Bunker rapist seeks prison safe haven

John Jamelske’s lawyers convince him to ask to go to extra secure prison unit.

By Jennifer Jacobs

Staff Writer

Kidnapper and bunker rapist John Jamelske is confident he can do hard time in prison, but his defense team is hoping he’ll be assigned to an isolated unit in the Adirondacks where high-profile convicts are often sent for their own protection.

“He has this sense of bravado like, ‘I can do this prison thing,’ ” said Rick Luciani, who was part of Jamelske’s defense team. “He wanted to give it a shot at Auburn (Correctional Facility). I said, ‘John, Auburn’s a pretty tough place. I’m not trying to be an alarmist, but that’s the reality of prison life.’ ”

In a memorandum filed with the courts and the state Department of Correctional Services, Jamelske’s defense team requests he be

placed in the Assessment and Program Preparation Unit, or APPU, at Clinton Correctional Facility, the men’s maximum-security prison in the Clinton County village of Dannemora.

The 254-man APPU is a self-contained prison-within-a-prison that opened in the late l970s to handle inmates with real or imagined fears of other prisoners, and to prepare them for eventual return to the general population.

Inmates whom corrections officials deem “vulnerable” because of the notoriety of their crime, physical frailty, previous work as law enforcement officers, or their inability to deal with verbal and physical confrontations with other inmates, are granted refuge at the APPU.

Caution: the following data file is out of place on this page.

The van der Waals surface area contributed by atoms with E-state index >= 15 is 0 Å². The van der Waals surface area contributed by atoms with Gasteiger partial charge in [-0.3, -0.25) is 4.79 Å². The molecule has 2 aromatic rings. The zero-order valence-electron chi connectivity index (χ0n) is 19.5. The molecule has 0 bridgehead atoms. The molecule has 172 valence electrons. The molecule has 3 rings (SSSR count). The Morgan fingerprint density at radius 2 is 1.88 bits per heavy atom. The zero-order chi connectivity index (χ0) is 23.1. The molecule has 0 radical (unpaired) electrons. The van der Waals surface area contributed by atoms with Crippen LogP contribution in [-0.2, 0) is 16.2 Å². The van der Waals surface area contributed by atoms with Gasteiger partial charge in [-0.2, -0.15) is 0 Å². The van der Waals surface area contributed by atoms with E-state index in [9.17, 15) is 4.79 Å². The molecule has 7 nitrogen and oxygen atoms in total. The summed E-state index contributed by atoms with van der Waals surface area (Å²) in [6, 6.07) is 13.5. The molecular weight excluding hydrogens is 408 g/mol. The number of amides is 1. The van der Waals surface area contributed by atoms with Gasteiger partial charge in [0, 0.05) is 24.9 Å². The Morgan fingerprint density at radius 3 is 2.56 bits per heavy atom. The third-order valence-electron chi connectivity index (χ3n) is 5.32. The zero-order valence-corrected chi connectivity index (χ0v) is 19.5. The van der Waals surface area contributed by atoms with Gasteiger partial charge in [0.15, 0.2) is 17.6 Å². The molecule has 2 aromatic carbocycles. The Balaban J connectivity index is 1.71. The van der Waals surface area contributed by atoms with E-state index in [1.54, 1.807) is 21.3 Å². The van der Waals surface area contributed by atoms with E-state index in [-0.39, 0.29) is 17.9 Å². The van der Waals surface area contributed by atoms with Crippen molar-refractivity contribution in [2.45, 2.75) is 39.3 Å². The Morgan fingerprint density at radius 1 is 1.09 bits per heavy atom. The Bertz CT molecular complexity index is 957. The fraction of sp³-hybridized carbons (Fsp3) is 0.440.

Serial killer Joel Rifkin, 44, currently calls the APPU home. Other notorious residents over the years were “Son of Sam” killer David Berkowitz and the late rap artist Tupac Shakur, whose 6-foot by 9-foot cell was furnished with

only a twin bed with a thin mattress, a toilet and a sink, according to news reports.

Jamelske’s temporary stay at a prison reception center at the Elmira Correctional Facility is now stretching into its seventh week – and he’s in protective custody, said his lawyer, Michael Forsyth.

Stays at the prison reception centers average six weeks, said Linda Foglia, a state corrections department spokeswoman. “He may very well not go (to the

APPU),” Foglia said. Attorneys request various programs, but prisoners don’t always end up in the suggested place, she said.

What is certain is that Jamelske will go to one of the state’s l7 maximum-security prisons, Foglia said.

Jamelske was sentenced in July to 18 years to life for kidnapping five girls and women and holding them as sex slaves in a basement bunker in DeWitt. He was arrested after his fifth victim, a l6-year-old girl from Syracuse, made two secretive phone calls to her sister.

At first, Jamelske seemed reluctant to be assigned to the APPU, said Luciani, who, together with clinical psychologist Thomas Lazzaro, spent more than 30 hours interviewing Jamelske.

“His biggest reservation was that he’d be so far away from Syracuse,” Luciani said. “He said, ‘My heart just wouldn’t feel right. I just need to be near Syracuse.’ ”

Richard Luciani — New York Sentencing & Parole Advocacy — rluciani@twcny.rr.com — 315-243-9211